This is the second year IBC has held significant events devoted to cybersecurity as opposed to traditional content revenue protection.
IBC is ramping up its cybersecurity activities this year in recognition of the rising threat to broadcasters and pay TV operators of direct attacks on their infrastructure resulting from Internet connectivity. It will be holding a one-day invitation-only Cyber Security Forum that will assemble Chief Technology Officers, Chief Information Officers, Chief Information Security Officers and Chief Digital Officers within media and broadcasting to thrash out both challenges and opportunities presented by cyber security to broadcasters.
One message will be that no matter what protective measures are employed all broadcasters will fall victim to some form of attack at some time, so one discussion point will be how to manage breaches when they do occur.
Traditionally cyber security and revenue protection against unauthorized consumption of content upon distribution have been run by separate departments for broadcasters relying on technology from different vendors. Until recently the IT department dealt with cybersecurity threats against the data center such as Distributed Denial of Service (DDoS) attacks and malware, as well as protecting corporate data such as emails. This involved firewalls and Intrusion Detection systems (IDS) provided by vendors specializing in enterprise IT security generally and not specific to a given industry sector like broadcasting. Then revenue protection was enabled by Conditional Access Systems (CAS) and DRMs focusing on illicit access to content after it had left the internal systems, provided by a group of specialist vendors such as Verimatrix, Kudelski’s Nagra and Irdeto. Although these distribution links were increasingly IP (Internet Protocol) based they were still ringfenced in “walled gardens” as in IPTV and so largely immune to cyberattacks.
That has all changed over the last few years as France’s TV5Monde was one of the first to discover in April 2015 when a massive hack took down 12 of its 15 channels overnight. Content and enterprise security have become increasingly interconnected. (TV5Monde Hacked)
Scott Borg, CEO and Chief Economist at U.S. Cyber Consequences Unit will conduct a cyber security exercise with attendees at the IBC Cyber Security Forum.
This was first acknowledged fully by IBC for the 2017 show when it launched the C-Tech Forum, a series of exclusive invitation-only micro events for C-level executives, meaning heads of the company or departments such as CEOs, CTOs and COOs. This comprised individual topics over two days around cyber security and also the advent of 5G.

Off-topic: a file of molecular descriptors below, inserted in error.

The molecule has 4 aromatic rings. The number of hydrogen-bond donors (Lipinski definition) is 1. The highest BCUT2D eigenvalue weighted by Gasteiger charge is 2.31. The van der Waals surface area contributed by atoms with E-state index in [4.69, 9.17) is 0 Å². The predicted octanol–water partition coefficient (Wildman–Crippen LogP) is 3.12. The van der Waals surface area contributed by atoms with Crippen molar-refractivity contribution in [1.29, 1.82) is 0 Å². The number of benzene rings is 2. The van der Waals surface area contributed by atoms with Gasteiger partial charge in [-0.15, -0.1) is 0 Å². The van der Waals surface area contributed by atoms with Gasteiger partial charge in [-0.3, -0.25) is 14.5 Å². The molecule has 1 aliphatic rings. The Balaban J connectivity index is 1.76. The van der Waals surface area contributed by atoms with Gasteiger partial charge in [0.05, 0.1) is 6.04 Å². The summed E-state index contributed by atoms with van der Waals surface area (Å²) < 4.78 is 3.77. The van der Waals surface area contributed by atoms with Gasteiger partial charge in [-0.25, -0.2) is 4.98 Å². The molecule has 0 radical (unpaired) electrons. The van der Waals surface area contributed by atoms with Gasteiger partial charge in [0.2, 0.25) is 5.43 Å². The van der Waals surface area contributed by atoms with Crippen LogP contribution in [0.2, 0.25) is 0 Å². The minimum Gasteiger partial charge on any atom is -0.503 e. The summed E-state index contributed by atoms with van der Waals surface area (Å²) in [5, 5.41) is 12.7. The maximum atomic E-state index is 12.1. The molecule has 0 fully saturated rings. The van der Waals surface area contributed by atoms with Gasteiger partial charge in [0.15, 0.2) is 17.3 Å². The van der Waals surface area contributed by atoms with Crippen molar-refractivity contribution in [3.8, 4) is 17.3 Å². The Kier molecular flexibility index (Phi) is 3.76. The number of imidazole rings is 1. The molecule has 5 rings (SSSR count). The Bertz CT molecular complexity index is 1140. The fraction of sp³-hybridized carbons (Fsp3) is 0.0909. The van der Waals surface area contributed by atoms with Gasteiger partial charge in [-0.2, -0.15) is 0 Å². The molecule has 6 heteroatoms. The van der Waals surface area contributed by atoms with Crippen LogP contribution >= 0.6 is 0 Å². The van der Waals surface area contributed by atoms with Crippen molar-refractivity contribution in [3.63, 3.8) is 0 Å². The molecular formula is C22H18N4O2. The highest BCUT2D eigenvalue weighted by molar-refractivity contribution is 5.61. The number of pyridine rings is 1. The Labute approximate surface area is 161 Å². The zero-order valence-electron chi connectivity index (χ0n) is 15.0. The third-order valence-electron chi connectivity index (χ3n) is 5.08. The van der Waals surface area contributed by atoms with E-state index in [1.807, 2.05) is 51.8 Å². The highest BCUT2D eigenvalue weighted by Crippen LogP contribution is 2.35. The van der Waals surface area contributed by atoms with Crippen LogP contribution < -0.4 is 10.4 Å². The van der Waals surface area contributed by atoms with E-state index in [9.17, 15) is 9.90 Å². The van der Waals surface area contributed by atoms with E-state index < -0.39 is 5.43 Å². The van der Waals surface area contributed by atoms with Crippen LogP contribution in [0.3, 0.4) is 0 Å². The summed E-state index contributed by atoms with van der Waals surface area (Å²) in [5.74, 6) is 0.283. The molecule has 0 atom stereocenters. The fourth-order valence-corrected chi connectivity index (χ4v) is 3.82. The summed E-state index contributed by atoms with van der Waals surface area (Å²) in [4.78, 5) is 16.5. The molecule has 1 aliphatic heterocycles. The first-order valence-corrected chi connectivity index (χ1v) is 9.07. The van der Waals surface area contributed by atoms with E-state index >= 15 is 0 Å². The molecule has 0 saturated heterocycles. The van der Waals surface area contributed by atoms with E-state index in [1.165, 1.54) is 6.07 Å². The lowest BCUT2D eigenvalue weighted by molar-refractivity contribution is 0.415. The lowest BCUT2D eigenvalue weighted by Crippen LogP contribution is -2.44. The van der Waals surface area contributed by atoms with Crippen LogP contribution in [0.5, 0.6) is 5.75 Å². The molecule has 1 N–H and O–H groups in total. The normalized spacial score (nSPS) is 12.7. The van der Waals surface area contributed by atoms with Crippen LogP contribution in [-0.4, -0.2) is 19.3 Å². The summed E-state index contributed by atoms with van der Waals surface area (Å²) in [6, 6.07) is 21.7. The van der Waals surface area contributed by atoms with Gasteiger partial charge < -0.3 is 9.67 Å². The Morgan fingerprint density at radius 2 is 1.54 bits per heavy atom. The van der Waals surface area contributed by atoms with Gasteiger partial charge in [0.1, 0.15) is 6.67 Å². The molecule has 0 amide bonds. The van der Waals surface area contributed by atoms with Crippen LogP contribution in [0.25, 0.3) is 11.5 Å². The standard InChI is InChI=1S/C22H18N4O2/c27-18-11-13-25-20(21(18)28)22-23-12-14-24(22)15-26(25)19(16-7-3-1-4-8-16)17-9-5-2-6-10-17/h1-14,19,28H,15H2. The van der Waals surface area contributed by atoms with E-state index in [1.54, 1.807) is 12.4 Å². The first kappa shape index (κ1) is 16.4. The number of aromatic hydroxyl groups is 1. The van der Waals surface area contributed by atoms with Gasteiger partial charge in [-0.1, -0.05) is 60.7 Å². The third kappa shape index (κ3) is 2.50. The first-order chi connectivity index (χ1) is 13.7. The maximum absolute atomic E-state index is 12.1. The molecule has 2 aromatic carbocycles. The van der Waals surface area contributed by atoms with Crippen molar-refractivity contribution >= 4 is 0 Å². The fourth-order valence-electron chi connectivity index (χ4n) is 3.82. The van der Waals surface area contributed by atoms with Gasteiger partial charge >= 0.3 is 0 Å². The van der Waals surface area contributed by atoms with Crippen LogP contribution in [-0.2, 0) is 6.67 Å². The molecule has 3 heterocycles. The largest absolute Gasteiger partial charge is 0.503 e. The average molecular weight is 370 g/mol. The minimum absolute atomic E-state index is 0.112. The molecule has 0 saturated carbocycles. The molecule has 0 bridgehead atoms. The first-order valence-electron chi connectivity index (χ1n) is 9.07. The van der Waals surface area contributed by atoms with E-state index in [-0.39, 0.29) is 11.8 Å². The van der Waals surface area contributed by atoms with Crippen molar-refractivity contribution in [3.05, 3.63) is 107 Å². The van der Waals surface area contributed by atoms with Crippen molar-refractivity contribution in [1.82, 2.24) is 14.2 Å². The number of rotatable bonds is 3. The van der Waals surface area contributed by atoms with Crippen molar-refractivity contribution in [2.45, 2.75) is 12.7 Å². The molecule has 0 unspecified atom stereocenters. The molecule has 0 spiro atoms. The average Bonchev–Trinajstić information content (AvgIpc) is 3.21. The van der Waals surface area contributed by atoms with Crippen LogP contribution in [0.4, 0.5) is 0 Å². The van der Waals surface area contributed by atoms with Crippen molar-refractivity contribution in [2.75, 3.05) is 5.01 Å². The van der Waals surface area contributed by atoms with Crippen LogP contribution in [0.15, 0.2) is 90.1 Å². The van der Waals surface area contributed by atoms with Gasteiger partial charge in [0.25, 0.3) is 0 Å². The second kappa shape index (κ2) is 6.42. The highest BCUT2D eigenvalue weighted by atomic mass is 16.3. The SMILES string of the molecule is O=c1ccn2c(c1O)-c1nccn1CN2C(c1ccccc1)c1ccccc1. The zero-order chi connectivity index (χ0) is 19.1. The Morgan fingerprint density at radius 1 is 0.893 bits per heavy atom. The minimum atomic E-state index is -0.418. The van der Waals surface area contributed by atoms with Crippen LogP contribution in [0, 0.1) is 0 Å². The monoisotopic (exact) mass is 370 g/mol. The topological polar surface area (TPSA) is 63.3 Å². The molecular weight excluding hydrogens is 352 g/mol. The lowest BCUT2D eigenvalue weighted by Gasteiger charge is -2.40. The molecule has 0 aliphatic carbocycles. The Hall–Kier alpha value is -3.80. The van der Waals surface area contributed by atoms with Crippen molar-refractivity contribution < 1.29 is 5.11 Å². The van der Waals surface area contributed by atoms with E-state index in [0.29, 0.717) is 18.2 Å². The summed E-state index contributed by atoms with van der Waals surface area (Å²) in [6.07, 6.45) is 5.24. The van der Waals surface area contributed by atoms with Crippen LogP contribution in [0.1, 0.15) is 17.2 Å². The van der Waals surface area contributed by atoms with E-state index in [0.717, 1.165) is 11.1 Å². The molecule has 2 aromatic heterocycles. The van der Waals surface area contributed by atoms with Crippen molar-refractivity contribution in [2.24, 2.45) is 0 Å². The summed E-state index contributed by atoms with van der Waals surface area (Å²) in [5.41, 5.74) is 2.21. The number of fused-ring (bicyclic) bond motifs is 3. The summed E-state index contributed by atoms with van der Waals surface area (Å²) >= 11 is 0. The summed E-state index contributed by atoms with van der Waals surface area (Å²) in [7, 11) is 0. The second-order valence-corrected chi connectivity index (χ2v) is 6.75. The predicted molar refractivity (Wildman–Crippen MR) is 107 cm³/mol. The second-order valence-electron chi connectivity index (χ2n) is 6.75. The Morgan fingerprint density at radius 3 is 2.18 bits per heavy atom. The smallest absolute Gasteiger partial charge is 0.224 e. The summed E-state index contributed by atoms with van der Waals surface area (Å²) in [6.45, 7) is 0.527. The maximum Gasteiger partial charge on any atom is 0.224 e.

This year is the first it is holding a major event dedicated just to cybersecurity, recognizing even more fully how the boundary between enterprise IT functions and broadcast engineering have blurred. It will feature keynotes from Brian Brackenborough, Chief Information Security Officer (CISO) at UK broadcaster Channel 4 and Melody Hildebrandt who holds a similar position at 21st Century Fox. They will explore risk, resilience and reputation in the context of cyber secure across an entire organization. Rob Silvers, Partner, Litigation at Paul Hastings & Former Assistant Secretary for Cyber Policy at the US Department of Homeland Security will be exploring the relationship between risk and ROI (Return on Investment).
The focus will be on joining up previously isolated islands of security and developing a comprehensive cyber plan that integrates people, capital and technology risks across the entire organization. The sessions will explore how various business components including IT security, human resources, compliance and fraud prevention can be brought together to create a single cyber resilient organization.
IBC’s Cyber Security Forum will also include a networking lunch where delegates will take part in a cyber security exercise designed for IBC by Scott Borg, who has helped devise and run such events in the US and Estonia. Other topics are likely to include the growing role of machine learning, especially of the unsupervised variety, in detecting new attacks as they happen by recognizing anomalous activity.
Delegates might muse that the fact many broadcasters now have CISOs responsible for all aspects of network security indicates that they are already heading the message of the IBC forum.
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